[Openmcl-devel] Re: Standalone binaries

Hamilton Link helink at sandia.gov
Fri Apr 18 11:28:24 PDT 2003

With respect to the need to purchase a copy of whichever lisp system 
the app is created with, that depends... in the case of Allegro (from 
Franz, Inc.), if you pay for a suitable "Professional" license of 
Allegro you can I think (check their actual license) distribute a 
stripped-down version of their kernel along with your application that 
doesn't have the compiler, doesn't have Franz's development 
environment, and doesn't require the recipient of your application to 
purchase anything from Franz. If you want to include the compiler etc, 
your customers still don't have to buy anything from Franz, but *you* 
have to pay Franz a royalty for every copy you distribute (whether 
you're making a profit or not, IIRC, but again check their actual 
terms, I'm not representing Franz).

With Harlequin's Lispworks (or whoever is selling it today?), the 
licensing scheme is similar, I think. Your customers don't have to pay 
for Lispworks, but depending on what your distributing you have to pay 
royalties back to the vendor.

Bottom line, if you can develop your app in a free lisp, do so. If you 
can't, don't use the compiler in your app, just use it to build your 
app. If you can't do *that*, expect on turning enough of a profit to 
support the vendor as well.


On Friday, April 18, 2003, at 12:10 PM, Taoufik Dachraoui wrote:

> What I am asking for is probably not critical since openmcl is free, 
> but if openmcl was not free then anyone who wants to use your openmcl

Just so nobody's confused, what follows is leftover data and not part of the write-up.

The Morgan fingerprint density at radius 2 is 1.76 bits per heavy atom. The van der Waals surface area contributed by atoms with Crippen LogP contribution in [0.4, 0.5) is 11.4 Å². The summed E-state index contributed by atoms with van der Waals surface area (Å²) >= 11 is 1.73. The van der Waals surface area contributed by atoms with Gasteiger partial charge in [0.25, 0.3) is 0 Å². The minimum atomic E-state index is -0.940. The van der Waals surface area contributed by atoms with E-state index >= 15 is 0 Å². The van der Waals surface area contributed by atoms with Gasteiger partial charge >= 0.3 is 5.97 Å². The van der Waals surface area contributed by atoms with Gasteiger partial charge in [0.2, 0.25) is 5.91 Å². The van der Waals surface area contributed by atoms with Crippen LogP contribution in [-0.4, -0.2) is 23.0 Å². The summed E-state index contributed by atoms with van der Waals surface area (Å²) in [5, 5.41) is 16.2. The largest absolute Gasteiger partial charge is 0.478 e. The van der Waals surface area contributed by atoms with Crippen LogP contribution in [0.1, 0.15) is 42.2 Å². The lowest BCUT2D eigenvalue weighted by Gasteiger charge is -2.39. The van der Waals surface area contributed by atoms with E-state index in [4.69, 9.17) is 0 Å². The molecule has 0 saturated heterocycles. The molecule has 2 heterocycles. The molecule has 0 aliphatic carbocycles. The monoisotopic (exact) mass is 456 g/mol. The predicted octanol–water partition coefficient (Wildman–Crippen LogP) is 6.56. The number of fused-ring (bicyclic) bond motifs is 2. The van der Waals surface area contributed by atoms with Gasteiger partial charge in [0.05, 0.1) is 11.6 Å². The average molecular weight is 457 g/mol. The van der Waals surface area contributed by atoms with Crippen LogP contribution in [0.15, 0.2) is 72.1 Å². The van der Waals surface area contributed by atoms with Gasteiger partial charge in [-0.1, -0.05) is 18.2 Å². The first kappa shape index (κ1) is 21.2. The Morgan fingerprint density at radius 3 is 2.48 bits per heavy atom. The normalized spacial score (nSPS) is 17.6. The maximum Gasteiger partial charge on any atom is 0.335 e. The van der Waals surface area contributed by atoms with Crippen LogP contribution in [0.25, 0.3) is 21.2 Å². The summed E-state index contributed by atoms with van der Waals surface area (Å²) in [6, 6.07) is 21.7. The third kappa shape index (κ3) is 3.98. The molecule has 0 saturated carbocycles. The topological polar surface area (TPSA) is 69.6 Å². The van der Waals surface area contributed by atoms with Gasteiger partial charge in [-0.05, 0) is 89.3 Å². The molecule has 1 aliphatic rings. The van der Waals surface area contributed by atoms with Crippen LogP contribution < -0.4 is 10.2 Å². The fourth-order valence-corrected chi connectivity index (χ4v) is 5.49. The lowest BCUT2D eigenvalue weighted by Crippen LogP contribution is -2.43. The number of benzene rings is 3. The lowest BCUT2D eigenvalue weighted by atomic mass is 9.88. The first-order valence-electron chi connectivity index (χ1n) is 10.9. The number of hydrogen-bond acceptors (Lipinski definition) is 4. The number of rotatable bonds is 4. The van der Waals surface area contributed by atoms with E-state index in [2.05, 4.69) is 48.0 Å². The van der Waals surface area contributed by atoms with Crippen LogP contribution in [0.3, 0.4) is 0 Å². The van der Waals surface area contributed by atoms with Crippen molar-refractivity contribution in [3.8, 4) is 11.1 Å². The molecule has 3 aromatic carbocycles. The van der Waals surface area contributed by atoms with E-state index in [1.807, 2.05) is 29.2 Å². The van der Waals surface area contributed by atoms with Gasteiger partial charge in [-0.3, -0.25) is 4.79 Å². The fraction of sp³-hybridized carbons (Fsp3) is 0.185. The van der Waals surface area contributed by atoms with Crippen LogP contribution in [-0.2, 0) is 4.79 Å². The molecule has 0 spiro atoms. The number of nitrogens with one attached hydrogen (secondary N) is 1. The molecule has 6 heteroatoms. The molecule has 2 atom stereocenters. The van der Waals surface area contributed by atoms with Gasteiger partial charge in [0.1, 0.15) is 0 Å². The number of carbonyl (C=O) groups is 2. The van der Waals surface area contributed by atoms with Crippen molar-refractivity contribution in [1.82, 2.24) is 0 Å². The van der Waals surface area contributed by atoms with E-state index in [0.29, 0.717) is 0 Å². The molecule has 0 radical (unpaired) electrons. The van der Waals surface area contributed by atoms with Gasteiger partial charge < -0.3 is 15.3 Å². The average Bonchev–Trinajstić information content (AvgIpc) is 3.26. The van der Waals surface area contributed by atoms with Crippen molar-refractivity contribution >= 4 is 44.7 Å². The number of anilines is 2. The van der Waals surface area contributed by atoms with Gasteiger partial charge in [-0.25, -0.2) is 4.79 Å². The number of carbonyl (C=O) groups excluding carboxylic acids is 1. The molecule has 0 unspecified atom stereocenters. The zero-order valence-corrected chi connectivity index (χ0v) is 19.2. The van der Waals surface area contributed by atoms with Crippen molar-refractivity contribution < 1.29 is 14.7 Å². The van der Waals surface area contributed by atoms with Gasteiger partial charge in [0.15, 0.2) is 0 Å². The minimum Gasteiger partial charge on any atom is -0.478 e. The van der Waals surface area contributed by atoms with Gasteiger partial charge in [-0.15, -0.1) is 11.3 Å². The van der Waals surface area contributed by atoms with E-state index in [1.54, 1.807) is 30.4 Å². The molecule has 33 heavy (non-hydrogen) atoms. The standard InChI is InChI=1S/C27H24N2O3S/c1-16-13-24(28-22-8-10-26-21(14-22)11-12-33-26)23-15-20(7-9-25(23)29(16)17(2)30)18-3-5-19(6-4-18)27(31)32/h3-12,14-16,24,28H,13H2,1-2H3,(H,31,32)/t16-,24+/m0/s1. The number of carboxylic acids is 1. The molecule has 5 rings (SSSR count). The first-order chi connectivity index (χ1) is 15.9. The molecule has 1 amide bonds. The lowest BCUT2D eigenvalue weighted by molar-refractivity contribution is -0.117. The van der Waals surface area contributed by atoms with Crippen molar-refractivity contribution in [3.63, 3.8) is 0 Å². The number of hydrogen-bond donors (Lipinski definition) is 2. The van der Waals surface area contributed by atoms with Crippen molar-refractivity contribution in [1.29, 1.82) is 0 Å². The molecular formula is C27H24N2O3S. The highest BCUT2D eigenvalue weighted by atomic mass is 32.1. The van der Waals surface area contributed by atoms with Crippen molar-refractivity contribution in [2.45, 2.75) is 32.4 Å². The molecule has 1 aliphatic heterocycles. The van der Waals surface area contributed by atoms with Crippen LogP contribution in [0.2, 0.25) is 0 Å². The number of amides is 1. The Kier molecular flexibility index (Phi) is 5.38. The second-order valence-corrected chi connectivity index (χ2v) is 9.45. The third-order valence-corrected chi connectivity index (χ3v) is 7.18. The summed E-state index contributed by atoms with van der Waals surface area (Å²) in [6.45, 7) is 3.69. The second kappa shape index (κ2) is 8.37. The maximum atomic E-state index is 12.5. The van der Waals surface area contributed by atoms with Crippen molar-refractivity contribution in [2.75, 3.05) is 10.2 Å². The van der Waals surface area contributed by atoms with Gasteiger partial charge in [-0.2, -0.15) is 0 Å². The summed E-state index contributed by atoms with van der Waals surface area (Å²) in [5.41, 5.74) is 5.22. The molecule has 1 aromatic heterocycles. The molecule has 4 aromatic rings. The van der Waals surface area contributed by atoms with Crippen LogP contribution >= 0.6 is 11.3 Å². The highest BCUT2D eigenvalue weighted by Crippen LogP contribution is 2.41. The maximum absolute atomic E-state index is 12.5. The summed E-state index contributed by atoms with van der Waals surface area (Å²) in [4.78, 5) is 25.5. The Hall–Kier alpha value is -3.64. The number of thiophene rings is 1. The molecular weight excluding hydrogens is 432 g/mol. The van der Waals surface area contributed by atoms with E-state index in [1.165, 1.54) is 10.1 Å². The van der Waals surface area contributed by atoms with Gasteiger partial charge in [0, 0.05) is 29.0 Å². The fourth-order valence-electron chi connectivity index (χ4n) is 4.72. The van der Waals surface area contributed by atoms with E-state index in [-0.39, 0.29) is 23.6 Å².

> application has to buy openmcl first.
> Another question, would be, if an image created on Mac OS X using 
> SAVE-APPLICATION can be used on a Linux system?
> Thank you for your help
> Taoufik
> On vendredi, avr 18, 2003, at 18:28 Africa/Tunis, Erann Gat wrote:
>> On Fri, 18 Apr 2003, Taoufik Dachraoui wrote:
>>> the JVM is allover the places, not openmcl.
>> Sorry, can't help you there.  The world is the way it is.
>>> For this reason I am looking for a way
>>> to create an executable where all needed stuff is in it (excluding
>>> functions in standard unix libraries and system calls), so that my 
>>> lisp
>>> applications can run on any unix system (I hope)!
>> First, there is no way to create a binary executable (in any language)
>> that will "run on any unix system."  If you doubt this, try to take 
>> any
>> binary from one unix system (like Linux) and run it on a different 
>> unix
>> system (like Solaris).
>> Second, Gary already told you how to create a standalone executable 
>> using
>> save-application.  You complained that it was too big, and I 
>> explained to
>> you why it had to be that big, and that the "fact" that apparently
>> self-contained C binaries appear small is really just an illusion.
>> The only way to achieve what you seem to want is to make openmcl as
>> ubiquitous as the JVM.  That is a worthy goal, but very difficult to
>> achieve.  You are probably better off coming up with another plan.
>> E.
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